“I have no business.  I just wanted to hear you speak—to know if what they say about you is true.”

“And what do they say about me?” he asked this as if he had never been told before and was excessively eager to hear me say it.  We can only assume that this eagerness was the result of a strange pride that he took in his deplorable reputation, causing him to delight in hearing about it, for there is no doubt that others had told him of it countless times before.

“That you’re a cynic,” I replied stiffly, “and an ignoramus.”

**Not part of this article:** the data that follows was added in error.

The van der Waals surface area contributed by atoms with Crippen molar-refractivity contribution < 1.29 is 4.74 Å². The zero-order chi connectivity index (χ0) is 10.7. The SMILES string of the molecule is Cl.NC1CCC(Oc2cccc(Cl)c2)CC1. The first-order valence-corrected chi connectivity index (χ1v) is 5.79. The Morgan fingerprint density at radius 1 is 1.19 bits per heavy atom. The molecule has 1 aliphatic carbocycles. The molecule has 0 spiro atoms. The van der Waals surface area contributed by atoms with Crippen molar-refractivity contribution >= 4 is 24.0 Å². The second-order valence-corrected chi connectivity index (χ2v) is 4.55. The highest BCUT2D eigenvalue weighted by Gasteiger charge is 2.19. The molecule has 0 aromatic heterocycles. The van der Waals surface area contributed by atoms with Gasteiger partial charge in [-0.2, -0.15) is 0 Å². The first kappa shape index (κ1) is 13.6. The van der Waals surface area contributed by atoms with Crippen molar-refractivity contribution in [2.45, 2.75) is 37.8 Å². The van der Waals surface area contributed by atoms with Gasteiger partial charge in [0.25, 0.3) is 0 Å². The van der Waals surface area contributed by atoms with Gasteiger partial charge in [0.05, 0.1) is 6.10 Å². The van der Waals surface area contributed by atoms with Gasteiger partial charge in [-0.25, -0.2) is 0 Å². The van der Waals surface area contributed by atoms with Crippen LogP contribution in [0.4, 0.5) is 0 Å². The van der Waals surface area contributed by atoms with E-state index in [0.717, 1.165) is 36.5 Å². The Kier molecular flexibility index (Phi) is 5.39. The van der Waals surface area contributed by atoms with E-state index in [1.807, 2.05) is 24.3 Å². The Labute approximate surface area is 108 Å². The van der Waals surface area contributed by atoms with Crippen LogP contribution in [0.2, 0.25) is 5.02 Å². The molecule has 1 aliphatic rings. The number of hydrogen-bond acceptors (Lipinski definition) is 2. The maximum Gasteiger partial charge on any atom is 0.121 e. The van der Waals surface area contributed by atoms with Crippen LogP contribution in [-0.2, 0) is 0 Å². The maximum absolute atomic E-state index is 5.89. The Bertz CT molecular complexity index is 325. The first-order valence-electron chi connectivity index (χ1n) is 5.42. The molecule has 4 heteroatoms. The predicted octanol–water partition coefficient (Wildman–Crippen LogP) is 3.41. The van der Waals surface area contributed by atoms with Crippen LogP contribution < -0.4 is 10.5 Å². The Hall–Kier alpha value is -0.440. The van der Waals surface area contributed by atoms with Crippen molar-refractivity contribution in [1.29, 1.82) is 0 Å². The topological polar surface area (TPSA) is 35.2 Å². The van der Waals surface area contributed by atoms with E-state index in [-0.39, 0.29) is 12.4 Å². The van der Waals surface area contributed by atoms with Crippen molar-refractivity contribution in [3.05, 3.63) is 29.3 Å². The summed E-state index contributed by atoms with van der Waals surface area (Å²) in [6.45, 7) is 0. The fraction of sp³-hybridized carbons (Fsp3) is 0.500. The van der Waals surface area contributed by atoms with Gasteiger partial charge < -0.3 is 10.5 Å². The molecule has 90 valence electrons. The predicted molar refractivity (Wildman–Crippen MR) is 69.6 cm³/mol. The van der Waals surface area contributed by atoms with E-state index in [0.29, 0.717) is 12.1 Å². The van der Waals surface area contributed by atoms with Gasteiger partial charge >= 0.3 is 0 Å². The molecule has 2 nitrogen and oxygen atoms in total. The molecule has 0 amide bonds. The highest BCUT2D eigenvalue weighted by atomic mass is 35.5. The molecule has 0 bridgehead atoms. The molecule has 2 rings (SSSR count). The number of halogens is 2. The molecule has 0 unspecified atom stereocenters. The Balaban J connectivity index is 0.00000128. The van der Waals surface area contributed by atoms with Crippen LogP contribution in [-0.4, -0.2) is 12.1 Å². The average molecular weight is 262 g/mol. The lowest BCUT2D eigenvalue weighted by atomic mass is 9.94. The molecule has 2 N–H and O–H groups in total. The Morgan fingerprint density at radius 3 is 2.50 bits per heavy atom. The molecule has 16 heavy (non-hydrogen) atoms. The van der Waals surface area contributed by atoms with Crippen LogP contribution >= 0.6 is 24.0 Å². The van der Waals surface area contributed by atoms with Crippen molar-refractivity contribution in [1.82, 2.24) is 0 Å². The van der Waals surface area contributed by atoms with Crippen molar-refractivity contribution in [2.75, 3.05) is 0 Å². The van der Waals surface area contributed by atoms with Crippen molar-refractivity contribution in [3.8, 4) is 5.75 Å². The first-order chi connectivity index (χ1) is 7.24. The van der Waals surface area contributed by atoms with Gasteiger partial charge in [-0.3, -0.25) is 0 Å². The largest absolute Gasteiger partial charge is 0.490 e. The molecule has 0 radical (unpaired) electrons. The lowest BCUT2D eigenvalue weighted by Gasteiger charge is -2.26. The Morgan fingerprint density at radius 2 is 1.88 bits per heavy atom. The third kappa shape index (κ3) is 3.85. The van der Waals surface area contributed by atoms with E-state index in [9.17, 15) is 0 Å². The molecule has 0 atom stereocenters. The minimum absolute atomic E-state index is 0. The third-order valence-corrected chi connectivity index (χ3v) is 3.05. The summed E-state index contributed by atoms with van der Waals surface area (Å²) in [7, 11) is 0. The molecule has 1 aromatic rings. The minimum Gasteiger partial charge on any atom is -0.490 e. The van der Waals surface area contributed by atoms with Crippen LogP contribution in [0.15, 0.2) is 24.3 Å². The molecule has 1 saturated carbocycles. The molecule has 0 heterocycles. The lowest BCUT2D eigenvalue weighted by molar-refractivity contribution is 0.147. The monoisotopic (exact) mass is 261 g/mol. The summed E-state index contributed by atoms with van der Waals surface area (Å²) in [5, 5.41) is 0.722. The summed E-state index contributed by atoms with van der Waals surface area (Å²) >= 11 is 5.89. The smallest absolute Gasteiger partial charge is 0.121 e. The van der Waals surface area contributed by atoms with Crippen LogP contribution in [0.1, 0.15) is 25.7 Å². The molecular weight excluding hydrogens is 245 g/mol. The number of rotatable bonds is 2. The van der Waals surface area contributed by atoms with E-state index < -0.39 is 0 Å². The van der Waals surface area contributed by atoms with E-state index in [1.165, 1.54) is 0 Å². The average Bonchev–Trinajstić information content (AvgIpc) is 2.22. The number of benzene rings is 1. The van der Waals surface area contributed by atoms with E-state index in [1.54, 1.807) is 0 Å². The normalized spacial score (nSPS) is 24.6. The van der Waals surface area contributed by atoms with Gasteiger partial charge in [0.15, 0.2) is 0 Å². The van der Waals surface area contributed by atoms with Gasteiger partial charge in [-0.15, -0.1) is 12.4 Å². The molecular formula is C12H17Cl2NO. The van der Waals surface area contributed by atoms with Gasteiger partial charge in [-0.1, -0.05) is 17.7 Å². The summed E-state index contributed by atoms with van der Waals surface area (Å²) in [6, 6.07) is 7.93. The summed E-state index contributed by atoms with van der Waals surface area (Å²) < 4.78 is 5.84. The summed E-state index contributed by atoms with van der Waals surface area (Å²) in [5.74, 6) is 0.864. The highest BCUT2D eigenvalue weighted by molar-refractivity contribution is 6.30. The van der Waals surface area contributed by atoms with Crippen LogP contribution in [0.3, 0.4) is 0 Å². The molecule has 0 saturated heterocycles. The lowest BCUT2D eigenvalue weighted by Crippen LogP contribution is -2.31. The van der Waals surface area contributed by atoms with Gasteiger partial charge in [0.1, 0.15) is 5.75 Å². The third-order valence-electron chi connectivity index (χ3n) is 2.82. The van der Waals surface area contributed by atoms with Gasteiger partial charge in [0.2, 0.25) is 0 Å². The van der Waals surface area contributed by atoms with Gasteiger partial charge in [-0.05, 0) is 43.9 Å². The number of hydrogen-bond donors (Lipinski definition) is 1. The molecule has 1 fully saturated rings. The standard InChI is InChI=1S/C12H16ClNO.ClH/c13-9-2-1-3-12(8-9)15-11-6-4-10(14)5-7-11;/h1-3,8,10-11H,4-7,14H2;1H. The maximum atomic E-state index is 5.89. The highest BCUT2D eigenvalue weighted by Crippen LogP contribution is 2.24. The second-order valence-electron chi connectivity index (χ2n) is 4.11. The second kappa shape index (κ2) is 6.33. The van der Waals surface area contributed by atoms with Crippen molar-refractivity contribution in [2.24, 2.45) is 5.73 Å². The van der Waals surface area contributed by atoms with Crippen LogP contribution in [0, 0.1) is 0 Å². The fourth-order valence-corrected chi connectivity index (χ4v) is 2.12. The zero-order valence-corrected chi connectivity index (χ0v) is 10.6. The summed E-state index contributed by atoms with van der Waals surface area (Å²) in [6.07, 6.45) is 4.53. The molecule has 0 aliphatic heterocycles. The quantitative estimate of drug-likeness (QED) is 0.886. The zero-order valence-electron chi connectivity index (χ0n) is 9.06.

At this, he laughed hideously, “Ah, yes, well I must admit I am.  Some people have their heads in the sand, others in the clouds, and still others haven’t heads at all.  I confess to you with barbaric shamelessness that I belong to this third category.  So let them call me an ignoramus, for I am one who knows, not one who cares.”  He rolled onto his back again and began preaching, raising his bottle to the ceiling as if he were addressing the chandelier, “A wise man,” he said, “is a man who cares.  Indeed, the substance of wisdom is passion, not knowledge.  I am not a wise man; I am an ignoramus—an omniscient ignoramus.  That outside these decaying walls there are men, women, and children, suffering, anguishing, starving to death, is of no significance to me.  This is simply because I don’t care.  I know it very well—I know everything very well—but I am not wise in it because it signifies nothing.  Knowledge without perspective is not wisdom but a mere mess of words.  And this I know very well.”